On redirect, the state asked how long he visually observed the vehicle he testified "[m]aybe like four or five seconds, I don't know."

            The court entered an Order on August 12, 2005, granting the defendant's motion to suppress, making the following findings;

            1. Deputy Shaw testified on direct and cross that Deputy Vanderwaall had been   working off duty at a bar and radioed him to say that he, Vanderwaall, had a possible drunk driver for him.

            2.  Deputy Shaw says he went to Chancey road and saw the vehicle in question in             front of Deputy Vanderwaall's vehicle.  

            3.  Deputy Shaw states he passed Vanderwaall and was able to visually estimate    that the defendant's car was speeding and that his radar indicated that the    defendant's vehicle was traveling at 51 mph in the 30 mph zone.

            4. The state did not attempt to introduce any proof of the reliability or certification            of Deputy Shaw's radar.

            5.  Deputy Shaw estimated the speed of the defendant's car as it was going away from him in the darkness.


The court found that the state "has failed to meet it's burden in showing the validity of the stop of the defendant for speeding." The trial court erred.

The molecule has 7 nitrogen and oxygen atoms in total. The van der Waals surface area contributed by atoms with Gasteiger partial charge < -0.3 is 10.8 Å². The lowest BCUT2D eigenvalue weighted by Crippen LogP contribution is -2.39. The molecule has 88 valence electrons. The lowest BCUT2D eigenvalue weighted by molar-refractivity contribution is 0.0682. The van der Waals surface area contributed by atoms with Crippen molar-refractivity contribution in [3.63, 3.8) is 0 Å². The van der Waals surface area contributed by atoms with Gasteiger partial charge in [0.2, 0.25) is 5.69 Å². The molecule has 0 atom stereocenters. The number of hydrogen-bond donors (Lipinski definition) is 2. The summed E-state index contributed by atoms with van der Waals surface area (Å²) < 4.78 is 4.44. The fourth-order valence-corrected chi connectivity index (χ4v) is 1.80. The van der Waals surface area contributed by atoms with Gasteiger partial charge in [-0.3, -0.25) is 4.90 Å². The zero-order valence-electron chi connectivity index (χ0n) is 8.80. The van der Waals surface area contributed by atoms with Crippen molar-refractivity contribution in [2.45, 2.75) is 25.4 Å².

Section 316.1906(2), Fla. Stat. sets forth the conditions precedent to the


introduction of any evidence regarding speeding violations.  That section reads:


            2) Evidence of the speed of a vehicle measured by any radar speed-measuring         device shall be inadmissible in any proceeding with respect to an alleged     violation of provisions of law regulating the lawful speed of vehicles, unless       such evidence of speed is obtained by an officer who:
            (a) Has satisfactorily completed the radar training course established by the            Criminal Justice Standards and Training Commission pursuant to s. 943.17(1)(b).